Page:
Ambiguities and outright confusions abound in teaching about Psalm 30. It begins with argument about possible meanings of its superscription — “A Psalm; a Song at the Dedication of the House; of David” — and how this relates to subsequent content. This blog has already touch on some ideas about which “house” is meant and what David’s relationship to that house might be. According to one interpretation, the “house” is the body in which the real David (his soul) resides.
Soul’s Material Home
A song for the dedication of the house. The entire psalm was crafted to give thanks for his recovery from illness, and there is no connection in it to dedicating a house. It can be explained that the house in question here is a metaphor for the body, which is the residence of the soul and the inner home for the person who dwells within it, because the soul is the real person, while the physical body is only a material home for it to dwell in….
— Malbim, 30:1
This commentary appears to be independent of, and at least a century later than, the mystical thread of teaching sometimes referenced to explain how Psalm 30 entered the early morning prayers. Siddur Lev Shalem, for example, notes that the psalm was added to the early morning prayers “in the 17th century under the influence of Lurianic mysticism,” adding:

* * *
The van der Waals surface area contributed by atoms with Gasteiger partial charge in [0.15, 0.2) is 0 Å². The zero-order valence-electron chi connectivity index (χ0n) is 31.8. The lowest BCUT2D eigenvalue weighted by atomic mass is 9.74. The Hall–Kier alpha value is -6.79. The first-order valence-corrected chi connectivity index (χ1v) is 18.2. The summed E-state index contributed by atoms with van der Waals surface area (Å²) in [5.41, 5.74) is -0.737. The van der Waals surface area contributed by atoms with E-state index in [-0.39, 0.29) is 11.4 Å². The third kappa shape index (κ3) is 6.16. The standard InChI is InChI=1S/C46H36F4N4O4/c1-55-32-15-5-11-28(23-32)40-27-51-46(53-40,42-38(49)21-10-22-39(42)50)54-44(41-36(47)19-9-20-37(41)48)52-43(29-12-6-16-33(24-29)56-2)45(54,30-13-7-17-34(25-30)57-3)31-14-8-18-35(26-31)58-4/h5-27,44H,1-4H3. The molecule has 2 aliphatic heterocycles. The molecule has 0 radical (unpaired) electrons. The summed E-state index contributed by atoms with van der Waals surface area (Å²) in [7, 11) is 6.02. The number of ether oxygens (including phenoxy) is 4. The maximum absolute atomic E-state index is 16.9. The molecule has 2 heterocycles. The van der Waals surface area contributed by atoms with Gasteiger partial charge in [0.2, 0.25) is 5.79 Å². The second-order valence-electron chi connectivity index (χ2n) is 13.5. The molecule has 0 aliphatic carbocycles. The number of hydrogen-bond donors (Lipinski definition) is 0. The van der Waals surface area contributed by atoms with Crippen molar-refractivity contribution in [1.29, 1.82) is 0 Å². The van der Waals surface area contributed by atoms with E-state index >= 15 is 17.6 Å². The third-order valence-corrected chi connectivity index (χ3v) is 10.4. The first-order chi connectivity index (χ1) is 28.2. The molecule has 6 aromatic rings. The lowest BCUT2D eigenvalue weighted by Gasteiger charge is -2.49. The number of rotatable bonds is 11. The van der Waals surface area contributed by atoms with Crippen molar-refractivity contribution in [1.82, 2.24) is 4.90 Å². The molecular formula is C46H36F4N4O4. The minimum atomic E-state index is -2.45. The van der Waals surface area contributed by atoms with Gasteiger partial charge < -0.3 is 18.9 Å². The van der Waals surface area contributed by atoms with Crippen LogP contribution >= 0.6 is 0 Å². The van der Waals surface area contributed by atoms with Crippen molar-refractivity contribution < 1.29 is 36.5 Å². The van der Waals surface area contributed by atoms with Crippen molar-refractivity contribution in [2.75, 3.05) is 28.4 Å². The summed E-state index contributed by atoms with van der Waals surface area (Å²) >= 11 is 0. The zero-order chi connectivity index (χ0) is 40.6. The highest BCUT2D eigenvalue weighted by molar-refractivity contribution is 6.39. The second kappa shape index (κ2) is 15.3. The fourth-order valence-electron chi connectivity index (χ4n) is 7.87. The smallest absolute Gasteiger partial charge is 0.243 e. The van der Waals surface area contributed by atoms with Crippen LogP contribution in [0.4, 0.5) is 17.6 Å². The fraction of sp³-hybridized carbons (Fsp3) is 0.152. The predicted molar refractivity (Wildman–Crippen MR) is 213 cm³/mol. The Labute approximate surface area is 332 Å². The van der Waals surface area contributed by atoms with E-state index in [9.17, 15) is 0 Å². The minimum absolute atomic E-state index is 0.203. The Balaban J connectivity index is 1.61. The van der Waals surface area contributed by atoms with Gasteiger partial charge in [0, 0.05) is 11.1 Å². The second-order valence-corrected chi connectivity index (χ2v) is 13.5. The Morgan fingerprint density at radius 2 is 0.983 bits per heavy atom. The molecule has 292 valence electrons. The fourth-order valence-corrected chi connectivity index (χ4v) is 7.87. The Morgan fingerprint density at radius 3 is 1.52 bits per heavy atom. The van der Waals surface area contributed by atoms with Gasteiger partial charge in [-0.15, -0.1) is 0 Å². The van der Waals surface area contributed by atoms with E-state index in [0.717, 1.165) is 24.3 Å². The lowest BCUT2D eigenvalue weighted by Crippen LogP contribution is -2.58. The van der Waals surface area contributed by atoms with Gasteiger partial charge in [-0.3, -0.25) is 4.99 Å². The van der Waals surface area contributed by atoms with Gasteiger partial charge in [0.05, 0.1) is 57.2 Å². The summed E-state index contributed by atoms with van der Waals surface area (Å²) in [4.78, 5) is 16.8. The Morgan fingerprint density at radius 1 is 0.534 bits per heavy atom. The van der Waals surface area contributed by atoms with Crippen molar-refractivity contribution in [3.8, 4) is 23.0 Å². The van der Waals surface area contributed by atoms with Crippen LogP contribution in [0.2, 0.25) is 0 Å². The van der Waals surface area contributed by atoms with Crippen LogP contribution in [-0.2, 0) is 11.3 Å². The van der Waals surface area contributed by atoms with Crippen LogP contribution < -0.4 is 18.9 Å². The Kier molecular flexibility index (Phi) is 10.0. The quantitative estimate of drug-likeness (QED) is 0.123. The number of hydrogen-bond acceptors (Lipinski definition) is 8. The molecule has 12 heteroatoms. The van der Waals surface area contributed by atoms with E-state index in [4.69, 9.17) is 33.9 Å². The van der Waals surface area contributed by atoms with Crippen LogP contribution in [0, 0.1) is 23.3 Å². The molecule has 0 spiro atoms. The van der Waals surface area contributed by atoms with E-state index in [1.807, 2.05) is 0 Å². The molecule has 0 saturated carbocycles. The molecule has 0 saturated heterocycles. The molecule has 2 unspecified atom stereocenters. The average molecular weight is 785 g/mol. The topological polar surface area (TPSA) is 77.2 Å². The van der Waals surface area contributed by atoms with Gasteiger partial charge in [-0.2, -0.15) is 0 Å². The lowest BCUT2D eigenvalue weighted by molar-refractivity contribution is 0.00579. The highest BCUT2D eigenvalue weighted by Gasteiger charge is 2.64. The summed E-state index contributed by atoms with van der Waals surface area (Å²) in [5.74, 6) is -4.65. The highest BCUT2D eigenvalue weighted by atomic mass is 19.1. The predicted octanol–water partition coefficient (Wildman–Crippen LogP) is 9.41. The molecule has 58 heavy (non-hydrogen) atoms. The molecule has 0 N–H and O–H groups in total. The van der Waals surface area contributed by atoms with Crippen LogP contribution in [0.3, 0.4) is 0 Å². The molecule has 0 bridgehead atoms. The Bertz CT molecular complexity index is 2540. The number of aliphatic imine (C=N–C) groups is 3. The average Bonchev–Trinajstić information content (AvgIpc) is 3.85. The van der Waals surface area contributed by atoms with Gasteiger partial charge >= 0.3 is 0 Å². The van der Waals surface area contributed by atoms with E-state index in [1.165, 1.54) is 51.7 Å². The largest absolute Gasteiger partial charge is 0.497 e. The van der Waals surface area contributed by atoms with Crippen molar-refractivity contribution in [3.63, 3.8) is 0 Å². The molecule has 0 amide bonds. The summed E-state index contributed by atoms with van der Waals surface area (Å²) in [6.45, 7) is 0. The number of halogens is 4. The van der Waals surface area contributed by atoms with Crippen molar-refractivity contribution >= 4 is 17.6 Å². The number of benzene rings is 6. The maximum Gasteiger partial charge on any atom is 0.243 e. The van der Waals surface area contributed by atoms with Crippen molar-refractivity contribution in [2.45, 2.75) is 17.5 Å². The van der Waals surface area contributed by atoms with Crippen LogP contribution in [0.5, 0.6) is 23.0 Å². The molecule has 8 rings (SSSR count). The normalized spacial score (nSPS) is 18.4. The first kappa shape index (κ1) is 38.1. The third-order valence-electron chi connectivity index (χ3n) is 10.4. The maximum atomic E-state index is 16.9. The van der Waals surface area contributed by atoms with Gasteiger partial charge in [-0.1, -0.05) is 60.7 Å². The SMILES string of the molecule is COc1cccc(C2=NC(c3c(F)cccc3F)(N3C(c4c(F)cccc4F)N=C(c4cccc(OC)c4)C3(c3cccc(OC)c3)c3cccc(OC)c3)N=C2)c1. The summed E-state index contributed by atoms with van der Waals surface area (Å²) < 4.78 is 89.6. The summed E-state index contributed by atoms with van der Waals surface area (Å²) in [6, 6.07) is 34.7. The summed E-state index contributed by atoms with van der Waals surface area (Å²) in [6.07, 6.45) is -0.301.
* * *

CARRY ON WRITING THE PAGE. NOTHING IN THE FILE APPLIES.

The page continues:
The mystics who added this psalm to the liturgy thought that it alluded to the human resurrection of the body (that is, the house of the soul) in the morning, and to our entering the fully revealed divine house (that is, a new day).
— Siddur Lev Shalem (Rabbinical Assembly, 2016)
In this Lurianic teaching, the emphasis does not appear to be on recovery from illness, as in the Malbim’s interpretation. Instead the focus seems to be on the everyday miracle of awakening from sleep — no small thing, considering that the Talmud calls sleep “one-sixtieth part of death” (B. Ber 57b).
From their separate perspectives, both teachings stress the idea that “the house” in Psalm 30 can be understood as the human body, home for the soul.
7 of Thirty on Psalm 30
As a National Novel Writing Month Rebel, I write each day of November while not aiming to produce a novel. This year I focus on Psalm 30 (“Thirty on Psalm 30”) in the hope that its powerful language will help us through these days of turmoil and toward something new, stronger and more joyful, as individuals and as community. Whole series (so far)…
…For anyone wondering: I am writing each day in November but not necessarily posting every day. Sorry if this is confusing anyone and hope days with multiple posts, as the blog catches up with my notes, are not too annoying.
Rabbi Meir Leibush ben Yehiel Michel Wisser (sometimes: Weiser), known as “Malbim” (from his initials), 1809-1879.
The commentary is available in Hebrew on Sefaria, with some English translations. As it happens, the commentary for 30:1 is translated.
Siddur Lev Shalem doesn’t offer any citation for the Lurianic teaching. I’ve seen a reference in this same context to Pri Etz Chaim, Gate of Song 4, the commentary by Rabbi Yitzchak Luria (HaAri, 1534-1572), as rendered by his student, Rabbi Chaim Vital (1543-1620). Pri Etz Chaim can be found on Sefaria in Hebrew only.